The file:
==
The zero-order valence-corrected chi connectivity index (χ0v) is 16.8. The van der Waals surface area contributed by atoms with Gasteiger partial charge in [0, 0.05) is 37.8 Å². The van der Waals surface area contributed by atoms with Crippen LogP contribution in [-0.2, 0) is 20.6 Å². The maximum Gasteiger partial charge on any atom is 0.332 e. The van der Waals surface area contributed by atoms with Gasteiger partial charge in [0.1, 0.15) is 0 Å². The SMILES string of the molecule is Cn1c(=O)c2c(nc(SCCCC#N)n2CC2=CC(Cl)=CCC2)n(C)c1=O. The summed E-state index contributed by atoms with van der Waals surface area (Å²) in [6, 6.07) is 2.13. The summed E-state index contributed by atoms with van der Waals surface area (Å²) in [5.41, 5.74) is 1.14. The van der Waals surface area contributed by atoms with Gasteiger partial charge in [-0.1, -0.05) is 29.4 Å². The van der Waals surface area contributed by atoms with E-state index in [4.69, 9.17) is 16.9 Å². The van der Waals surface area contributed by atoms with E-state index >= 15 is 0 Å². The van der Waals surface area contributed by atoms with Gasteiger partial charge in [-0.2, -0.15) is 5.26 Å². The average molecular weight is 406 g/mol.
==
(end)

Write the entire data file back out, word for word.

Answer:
The zero-order valence-corrected chi connectivity index (χ0v) is 16.8. The van der Waals surface area contributed by atoms with Gasteiger partial charge in [0, 0.05) is 37.8 Å². The van der Waals surface area contributed by atoms with Crippen LogP contribution in [-0.2, 0) is 20.6 Å². The maximum Gasteiger partial charge on any atom is 0.332 e. The van der Waals surface area contributed by atoms with Gasteiger partial charge in [0.1, 0.15) is 0 Å². The SMILES string of the molecule is Cn1c(=O)c2c(nc(SCCCC#N)n2CC2=CC(Cl)=CCC2)n(C)c1=O. The summed E-state index contributed by atoms with van der Waals surface area (Å²) in [6, 6.07) is 2.13. The summed E-state index contributed by atoms with van der Waals surface area (Å²) in [5.41, 5.74) is 1.14. The van der Waals surface area contributed by atoms with Gasteiger partial charge in [-0.1, -0.05) is 29.4 Å². The van der Waals surface area contributed by atoms with E-state index in [4.69, 9.17) is 16.9 Å². The van der Waals surface area contributed by atoms with E-state index >= 15 is 0 Å². The van der Waals surface area contributed by atoms with Gasteiger partial charge in [-0.2, -0.15) is 5.26 Å². The average molecular weight is 406 g/mol.